Mind Gardens 2 – Art As Inspiration

Gardens can evolve over time to reflect the interests and character of their makers and eventually a unique atmosphere will develop. Alternatively, they can be designed either by their owners or a professional designer with the aim of creating a specific mood or visual impact. In this series of posts – Mind Gardens – I will try to show how different ideas and dreams can be realised in the gardens we design and plant.

Where do you find a design idea when your garden is nothing more than a square area behind an average house with a view of boundary fences and other similar houses? This is the dilemma of many gardeners who are not fortunate enough to have a garden surrounding an architecturally distinct building or a view across glorious countryside. Many sources spring into my mind, but here I want to look to art for inspiration.

My interest goes towards the work of  abstract artists of the early twentieth century; your own interests may differ, but my process will hopefully suggest a way forward.

Kadinsky2

Whenever looking at works by artists such as Mondrian, Kandinsky and Malevich I cannot help myself from seeing designs for the layout of garden landscapes on a range of very different scales. Sometimes the patterns in these paintings suggest border layouts, lines can become paths or hedges and colours identify different planting arrangements.

Malevich

It would be ridiculous to think that you would want to reproduce any of these works using garden components in place of paint and colour, but certain elements can be used to trigger a design process.

Kandinsky’s early work from the Bauhaus period consist of different coloured shapes linken by straight and curving lines. For Kandinsky these works were intellectual expressions of his evolving art philosophy. I am fascinated by their intriguing interrelationships of lines, forms and colours.

Taking the distinctive lines, some curved and some straight and tapering, I have attempted to create an abstract planting design in which a central yew (Taxus) hedge cuts across the garden space and changes in height and width along its length. A curving path to the left and a curving line of tall growing grasses further divide the space. 

Room has to be created in the pragmatic process of a garden’s design for sitting areas and access and these elements have eventually created a number of separate areas into which I have chosen to drop in three mixed meadow planting schemes taken from my Perennial Meadows eBook series. 

On the right, Scheme 3 is tall and robust and will create a sense of enclosure for the rest of the garden; it lies behind a curving hedge of Miscanthus sinensis ”Ferner Osten’. In the centre of the garden a bold mid-height scheme which is dominated by the long flowering  period of Rudbeckia fulgida var. daemii is divided in two by the taxus hedge. This hedge will be over 2 meters tall at the rear, dropping to just 90 centimeters near the patio area. Scheme 1 is the lowest-growing of the three with a fresh blue green colour theme and will demand full sun and well drained soil to thrive.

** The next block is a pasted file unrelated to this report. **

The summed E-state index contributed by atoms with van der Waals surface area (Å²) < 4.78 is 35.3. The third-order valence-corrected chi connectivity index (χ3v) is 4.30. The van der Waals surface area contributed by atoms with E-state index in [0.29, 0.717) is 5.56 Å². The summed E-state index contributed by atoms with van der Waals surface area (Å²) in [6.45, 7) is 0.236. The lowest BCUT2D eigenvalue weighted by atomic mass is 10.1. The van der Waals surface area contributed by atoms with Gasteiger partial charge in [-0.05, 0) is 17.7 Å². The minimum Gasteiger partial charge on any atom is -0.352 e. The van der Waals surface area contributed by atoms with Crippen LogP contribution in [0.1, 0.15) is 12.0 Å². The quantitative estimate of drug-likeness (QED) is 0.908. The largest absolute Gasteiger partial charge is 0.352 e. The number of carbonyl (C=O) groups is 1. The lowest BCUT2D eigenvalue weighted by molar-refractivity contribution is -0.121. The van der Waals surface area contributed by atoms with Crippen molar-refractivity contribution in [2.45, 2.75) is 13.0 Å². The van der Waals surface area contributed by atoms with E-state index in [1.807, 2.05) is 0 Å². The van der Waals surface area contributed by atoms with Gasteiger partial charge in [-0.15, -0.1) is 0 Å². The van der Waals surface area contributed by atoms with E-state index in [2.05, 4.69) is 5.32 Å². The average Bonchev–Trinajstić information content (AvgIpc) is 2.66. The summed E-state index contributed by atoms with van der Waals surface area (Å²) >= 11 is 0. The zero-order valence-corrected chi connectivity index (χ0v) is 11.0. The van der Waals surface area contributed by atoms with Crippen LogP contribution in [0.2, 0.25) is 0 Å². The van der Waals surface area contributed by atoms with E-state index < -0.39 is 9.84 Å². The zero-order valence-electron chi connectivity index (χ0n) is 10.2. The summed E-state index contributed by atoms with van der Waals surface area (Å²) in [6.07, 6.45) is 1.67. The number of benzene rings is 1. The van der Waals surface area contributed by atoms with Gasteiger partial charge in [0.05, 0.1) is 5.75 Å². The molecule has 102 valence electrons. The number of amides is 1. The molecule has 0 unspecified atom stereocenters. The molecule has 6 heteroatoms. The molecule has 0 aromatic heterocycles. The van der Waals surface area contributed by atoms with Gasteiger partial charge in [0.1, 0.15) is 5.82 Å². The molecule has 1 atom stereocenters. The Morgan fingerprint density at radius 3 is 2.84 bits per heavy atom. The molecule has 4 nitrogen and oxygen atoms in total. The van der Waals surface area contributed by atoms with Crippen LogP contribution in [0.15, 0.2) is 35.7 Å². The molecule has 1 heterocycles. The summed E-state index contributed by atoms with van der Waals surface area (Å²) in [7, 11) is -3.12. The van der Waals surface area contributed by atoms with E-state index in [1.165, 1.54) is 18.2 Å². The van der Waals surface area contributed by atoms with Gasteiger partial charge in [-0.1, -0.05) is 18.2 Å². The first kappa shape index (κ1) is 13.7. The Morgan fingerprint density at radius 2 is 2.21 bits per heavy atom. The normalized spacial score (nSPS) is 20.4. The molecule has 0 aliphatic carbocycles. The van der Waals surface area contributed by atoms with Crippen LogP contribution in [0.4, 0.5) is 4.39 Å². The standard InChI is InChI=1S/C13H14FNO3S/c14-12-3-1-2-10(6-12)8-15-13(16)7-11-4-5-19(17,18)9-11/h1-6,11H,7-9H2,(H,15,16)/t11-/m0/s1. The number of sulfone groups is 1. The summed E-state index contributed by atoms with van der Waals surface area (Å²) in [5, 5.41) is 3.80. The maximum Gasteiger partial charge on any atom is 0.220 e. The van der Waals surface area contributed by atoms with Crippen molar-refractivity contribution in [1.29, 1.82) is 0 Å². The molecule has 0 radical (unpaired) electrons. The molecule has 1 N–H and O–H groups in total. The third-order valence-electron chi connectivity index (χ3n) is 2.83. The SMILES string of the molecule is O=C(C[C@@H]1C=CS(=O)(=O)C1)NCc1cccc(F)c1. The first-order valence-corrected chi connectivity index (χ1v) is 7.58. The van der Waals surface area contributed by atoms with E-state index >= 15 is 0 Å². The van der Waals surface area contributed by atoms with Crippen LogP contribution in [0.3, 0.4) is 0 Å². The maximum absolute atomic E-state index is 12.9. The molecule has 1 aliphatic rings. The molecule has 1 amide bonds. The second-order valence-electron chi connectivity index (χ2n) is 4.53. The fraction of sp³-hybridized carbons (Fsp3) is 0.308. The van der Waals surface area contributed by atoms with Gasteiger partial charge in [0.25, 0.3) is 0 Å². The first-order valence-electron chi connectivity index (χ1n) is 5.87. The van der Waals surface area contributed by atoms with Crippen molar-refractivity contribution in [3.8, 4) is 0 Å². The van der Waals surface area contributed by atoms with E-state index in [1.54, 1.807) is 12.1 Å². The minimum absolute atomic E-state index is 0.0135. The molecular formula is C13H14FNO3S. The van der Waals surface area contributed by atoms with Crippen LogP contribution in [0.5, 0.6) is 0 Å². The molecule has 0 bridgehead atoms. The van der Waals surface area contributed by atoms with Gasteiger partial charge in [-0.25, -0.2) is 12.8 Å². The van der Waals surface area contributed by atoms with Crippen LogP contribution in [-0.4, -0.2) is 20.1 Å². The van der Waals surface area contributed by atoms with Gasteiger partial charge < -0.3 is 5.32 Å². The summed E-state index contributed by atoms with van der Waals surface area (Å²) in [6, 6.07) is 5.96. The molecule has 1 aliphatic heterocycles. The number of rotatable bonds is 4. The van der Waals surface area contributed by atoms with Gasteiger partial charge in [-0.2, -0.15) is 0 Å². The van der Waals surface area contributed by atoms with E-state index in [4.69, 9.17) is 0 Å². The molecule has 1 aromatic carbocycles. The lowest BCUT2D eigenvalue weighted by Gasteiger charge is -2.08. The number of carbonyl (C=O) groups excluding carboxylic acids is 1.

To link everything together theme plants from these schemes will be added as complementary plants to the others. So, for example, the Eupatorium of Scheme 3 will reappear as a bold block inside Scheme 1. Likewise, the Calamagrostis from Scheme 2 will appear here and there in the other two schemes. The advantage of this calamgrostis is that it grows and flowers earlier in the summer than the miscanthus which will eventually dominate the whole garden.

Scheme 1 – taken from my Prairie Meadows eBook

Theme plants – per square meter ( x 1 )

1 x 2 Baptisia  alba var. macrophylla (Syn. B. leucantha)

4 x 1 Coreopsis verticillata ‘Moonbeam’

2 x 1 Schizachyrium scoparium (grass)

2 x 1 Salvia x sylvestris ‘Blaukönigin’

1 x 1 Perovskia atriplicifolia ‘Blue Spire’

Complementary plants: Eupatorium maculatum, Calamagrostis x acutiflora ‘Overdam’

Scheme 2 – taken from my Prairie Meadows eBook

Theme plants – per square meter ( x 1 )

1 x 1 Phlox maculata ‘Omega’

1 x 2 Helenium ‘Rubinzwerg’

1 x 2 Aster umbellatus

4 x 1 Rudbeckia fulgida var. deamii

2 x 3 Calamagrosts x acutiflora ‘Overdam’

Complementary plants: Miscanthus sinensis ‘Ferner Osten’ as background hedge

Scheme 3 – conceived for this project.

3 x 3 Eupatorium maculatum (planted as bold clumps)

1 x 2 Aster umbellatus

2 x 2 Vernonia noveboracensis (planted as bold clumps)

1 x 2 Phlox paniculata ‘Utopia’

2 x 1 Monarda ‘Saxon Purple’

Complementary plants: Calamagrostis x acutiflora ‘Karl Foerster’, Rudbeckia ‘Herbstsonne’, Phlox paniculata ‘Hesperis’

To understand how these planting schemes are put together and function you should read the early posts in the Meadows 101 section of this web site. Schemes such as those used here are to be found in the Perennial Meadows eBooks with details of the individual plants used.

The garden design presented here could never have been created by simply looking at the site and responding to its setting. By finding inspiration in art (in this case) I have created a ground plan that is both unconventional and exciting to look at. Later in this series of Mind Garden posts I will be looking for other source for inspiration and showing how these can result in a range of very different garden plans and planting schemes.

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